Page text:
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How I Got Hit with Abundance

Tim Peek
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January 14, 2016
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One of the defining moments of my life was the time I got hit by an SUV while riding my bicycle. One minute I was pedaling along on a perfect spring day with my wife; the next I was sprawled on the pavement, racked with pain and fighting for breath.

I spent weeks afterward looped on what seemed like every painkiller known to medicine. The pills dulled the pain, but twisted my brain into a classically bad trip.

In my mind, I was alone, under siege, and destitute. I couldn’t connect with the reality of being surrounded by people who cared for my every need, sitting in a comfortable home with money flowing into my bank account even though I wasn’t working. I had everything I could need and want, but I didn’t believe it.

This was my master class in how to create security.

First, I realized that security — that safe feeling that we have enough of everything, including time, money, love and energy — has nothing to do with the actual facts. I was getting the best of everything while I was recovering and yet was convinced I was only days away from living on the street.

And while you might say it was the drugs talking, that experience of mortal fear – of losing my job, of losing my marriage, of not having enough time to get things done – was actually common in my life up to that point. And my life up to that point had been a charmed one: a wealthy upbringing, great schooling, a solid marriage, and a prestigious job at the top of my profession.

And yet still, I lived in fear of losing all of that. (Come to Phoenix with me some time and I’ll show you the highway underpass I was certain I’d be living under as soon as the good times inevitably ended.)

Sometimes I’d catch myself and see the crazy disconnect between my actual life and what I feared would happen. And then I’d tell myself it was a good thing to not get too comfortable or else I’d lose my edge. (As Intel co-founder Andy Grove famously said “Only the paranoid survive.”)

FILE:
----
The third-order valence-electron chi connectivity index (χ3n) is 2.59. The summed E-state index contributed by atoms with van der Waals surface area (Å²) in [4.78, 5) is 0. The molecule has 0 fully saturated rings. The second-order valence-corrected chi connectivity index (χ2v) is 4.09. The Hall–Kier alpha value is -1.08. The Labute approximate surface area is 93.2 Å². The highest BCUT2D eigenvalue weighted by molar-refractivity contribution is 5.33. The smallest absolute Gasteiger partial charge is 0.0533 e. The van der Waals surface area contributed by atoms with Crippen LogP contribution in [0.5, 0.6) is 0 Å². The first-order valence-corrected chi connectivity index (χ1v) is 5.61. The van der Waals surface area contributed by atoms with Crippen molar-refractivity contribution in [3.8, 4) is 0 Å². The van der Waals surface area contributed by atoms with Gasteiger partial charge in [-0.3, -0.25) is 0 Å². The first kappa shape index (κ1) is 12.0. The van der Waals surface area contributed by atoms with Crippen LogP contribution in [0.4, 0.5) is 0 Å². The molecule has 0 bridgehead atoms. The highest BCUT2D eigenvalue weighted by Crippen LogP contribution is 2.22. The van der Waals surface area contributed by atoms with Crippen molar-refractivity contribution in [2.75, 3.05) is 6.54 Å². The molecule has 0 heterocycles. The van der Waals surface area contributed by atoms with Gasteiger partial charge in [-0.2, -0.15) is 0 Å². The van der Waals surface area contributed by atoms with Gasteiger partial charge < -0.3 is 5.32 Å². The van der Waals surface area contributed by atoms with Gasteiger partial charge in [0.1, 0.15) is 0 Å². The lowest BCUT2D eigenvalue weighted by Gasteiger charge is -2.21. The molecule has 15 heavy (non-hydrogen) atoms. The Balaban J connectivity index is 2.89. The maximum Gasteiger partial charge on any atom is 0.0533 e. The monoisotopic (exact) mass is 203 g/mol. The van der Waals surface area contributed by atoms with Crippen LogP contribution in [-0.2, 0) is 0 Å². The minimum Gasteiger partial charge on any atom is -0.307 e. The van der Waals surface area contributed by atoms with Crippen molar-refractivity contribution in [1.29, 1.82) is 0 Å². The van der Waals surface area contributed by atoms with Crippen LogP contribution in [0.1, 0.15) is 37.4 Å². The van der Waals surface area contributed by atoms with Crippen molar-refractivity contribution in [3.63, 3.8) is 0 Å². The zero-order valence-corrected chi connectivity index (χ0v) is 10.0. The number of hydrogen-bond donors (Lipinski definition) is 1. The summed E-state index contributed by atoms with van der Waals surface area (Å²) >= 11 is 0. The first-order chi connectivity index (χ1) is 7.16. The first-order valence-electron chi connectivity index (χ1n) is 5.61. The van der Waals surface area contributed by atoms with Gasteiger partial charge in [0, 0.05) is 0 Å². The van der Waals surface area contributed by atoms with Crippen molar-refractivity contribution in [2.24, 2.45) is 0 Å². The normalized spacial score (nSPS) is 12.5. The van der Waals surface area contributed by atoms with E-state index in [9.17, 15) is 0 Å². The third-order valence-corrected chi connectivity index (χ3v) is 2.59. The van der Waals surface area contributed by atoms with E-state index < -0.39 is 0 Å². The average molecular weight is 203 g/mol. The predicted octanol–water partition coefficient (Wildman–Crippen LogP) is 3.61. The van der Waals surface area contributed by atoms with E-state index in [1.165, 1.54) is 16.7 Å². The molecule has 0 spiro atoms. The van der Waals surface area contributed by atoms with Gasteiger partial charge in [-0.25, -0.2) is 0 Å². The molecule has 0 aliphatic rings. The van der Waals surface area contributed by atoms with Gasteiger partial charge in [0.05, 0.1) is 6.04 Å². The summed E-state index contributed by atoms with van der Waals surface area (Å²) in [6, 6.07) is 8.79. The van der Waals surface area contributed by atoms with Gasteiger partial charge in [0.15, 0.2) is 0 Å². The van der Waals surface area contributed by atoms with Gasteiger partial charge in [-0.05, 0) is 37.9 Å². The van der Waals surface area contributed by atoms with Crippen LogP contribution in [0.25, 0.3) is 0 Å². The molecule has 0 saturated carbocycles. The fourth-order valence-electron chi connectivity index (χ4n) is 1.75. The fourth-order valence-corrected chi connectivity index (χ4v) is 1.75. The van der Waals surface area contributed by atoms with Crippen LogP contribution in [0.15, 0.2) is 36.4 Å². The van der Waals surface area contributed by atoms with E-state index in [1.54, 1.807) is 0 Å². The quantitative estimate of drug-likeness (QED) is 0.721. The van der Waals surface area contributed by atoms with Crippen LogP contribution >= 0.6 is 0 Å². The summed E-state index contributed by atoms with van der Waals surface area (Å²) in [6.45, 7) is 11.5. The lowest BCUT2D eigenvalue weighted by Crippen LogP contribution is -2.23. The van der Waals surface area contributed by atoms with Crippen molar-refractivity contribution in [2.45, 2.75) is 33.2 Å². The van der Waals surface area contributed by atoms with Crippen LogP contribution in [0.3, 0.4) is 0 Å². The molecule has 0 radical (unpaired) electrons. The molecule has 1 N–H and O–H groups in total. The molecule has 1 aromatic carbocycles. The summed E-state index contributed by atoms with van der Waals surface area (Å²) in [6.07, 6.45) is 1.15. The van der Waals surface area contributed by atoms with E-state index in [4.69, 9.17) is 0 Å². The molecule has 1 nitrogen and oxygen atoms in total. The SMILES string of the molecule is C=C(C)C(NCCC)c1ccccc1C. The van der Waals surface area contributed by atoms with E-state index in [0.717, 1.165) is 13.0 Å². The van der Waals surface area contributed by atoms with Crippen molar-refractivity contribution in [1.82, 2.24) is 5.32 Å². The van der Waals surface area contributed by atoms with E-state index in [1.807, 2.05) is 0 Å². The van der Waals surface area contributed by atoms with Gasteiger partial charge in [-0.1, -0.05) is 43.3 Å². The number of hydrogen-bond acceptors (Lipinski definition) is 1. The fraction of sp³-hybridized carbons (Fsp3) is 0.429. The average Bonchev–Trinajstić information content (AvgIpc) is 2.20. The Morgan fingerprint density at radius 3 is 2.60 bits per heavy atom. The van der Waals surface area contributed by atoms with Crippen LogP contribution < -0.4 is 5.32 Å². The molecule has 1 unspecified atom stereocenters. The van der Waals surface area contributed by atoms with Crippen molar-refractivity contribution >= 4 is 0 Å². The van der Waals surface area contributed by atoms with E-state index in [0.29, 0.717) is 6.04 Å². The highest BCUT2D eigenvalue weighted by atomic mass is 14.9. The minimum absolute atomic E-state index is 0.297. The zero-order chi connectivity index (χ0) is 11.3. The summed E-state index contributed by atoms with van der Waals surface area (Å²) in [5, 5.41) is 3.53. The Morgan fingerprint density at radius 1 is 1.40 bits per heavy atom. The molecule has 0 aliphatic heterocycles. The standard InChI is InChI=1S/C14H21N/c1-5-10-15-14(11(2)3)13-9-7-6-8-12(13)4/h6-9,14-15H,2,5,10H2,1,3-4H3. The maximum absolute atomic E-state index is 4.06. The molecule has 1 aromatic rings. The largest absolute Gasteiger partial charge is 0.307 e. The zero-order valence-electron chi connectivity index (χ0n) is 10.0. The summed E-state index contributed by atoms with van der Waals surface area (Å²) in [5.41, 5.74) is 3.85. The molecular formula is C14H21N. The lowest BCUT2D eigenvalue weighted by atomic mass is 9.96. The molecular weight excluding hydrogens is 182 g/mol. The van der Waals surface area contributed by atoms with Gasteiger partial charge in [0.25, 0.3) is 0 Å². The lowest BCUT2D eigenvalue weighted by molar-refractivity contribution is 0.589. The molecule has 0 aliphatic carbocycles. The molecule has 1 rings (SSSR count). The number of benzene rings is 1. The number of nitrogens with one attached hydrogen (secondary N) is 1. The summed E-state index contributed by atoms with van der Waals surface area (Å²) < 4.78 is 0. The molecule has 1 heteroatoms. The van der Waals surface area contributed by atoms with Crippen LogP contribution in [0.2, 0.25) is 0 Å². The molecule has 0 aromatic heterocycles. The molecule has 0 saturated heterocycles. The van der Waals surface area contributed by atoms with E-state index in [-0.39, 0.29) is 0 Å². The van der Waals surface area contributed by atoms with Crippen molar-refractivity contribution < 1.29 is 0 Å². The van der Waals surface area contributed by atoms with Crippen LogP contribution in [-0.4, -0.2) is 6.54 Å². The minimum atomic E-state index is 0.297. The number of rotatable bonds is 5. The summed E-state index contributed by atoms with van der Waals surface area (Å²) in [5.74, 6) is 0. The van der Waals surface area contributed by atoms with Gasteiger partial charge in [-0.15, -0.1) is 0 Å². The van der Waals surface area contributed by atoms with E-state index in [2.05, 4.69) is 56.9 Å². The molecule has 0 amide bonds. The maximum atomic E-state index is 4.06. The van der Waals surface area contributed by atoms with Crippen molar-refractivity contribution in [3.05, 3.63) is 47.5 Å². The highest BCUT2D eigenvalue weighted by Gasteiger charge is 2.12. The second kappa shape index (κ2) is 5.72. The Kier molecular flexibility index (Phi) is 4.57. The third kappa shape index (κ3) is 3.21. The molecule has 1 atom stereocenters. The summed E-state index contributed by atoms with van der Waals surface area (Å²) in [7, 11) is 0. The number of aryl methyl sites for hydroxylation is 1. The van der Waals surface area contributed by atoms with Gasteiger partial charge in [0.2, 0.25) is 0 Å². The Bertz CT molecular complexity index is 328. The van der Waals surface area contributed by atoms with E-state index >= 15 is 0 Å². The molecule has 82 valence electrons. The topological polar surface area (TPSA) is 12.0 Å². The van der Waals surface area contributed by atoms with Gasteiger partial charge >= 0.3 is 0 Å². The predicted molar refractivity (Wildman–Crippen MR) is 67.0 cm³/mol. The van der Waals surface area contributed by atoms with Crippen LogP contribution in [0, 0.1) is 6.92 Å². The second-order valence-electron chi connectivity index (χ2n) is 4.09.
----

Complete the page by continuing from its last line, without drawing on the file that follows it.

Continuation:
How did I manage to block out reality and wallow in fear of scarcity? I did it by jumping past the current moment and into the future where all those bad things could happen. Never mind that in the now moment I was comfortable, loved and successful; by jumping to the future I could conjure up a thousand scenarios that would dissolve all of that.

The other thing I learned — in that moment between feeling the car hit my body and my body hitting the pavement — was security is not even a real thing. My feelings of safety and security were stories I told myself so I didn’t feel so scared. The reality is that there are no guarantees; life can change in an instant.

So given those two lessons: that security is a state of mind and that it has nothing to do with what is really going on around me, I realized I have a choice. I can choose whether to feel I have enough of everything. And if I focus on what is really happening in the now moment, at almost every instant I actually do have exactly what I need.

These days, I choose more and more often to stay in the now moment, appreciate what I’m actually experiencing, and to feel that is abundant. This, together with a bright orange helmet and flashing red bicycle light, have greatly improved my quality of life.

About the Author
Tim Peek

Tim Peek is the CLG coach who helps clients harness disruption and transition into powerful allies. Whether transition is personal or professional, Tim helps people and organizations unleash the creativity and connection that is available in change. Tim spent more than two decades in the trenches of the media industry as an executive who helped the industry shift to new technologies. During this time, he earned four Emmy awards and a deep respect for the power of heart, technology and spirit to transform business. Tim advises leaders and their teams on ways they can use disruption, consciousness, strategy and even love to create their desired future.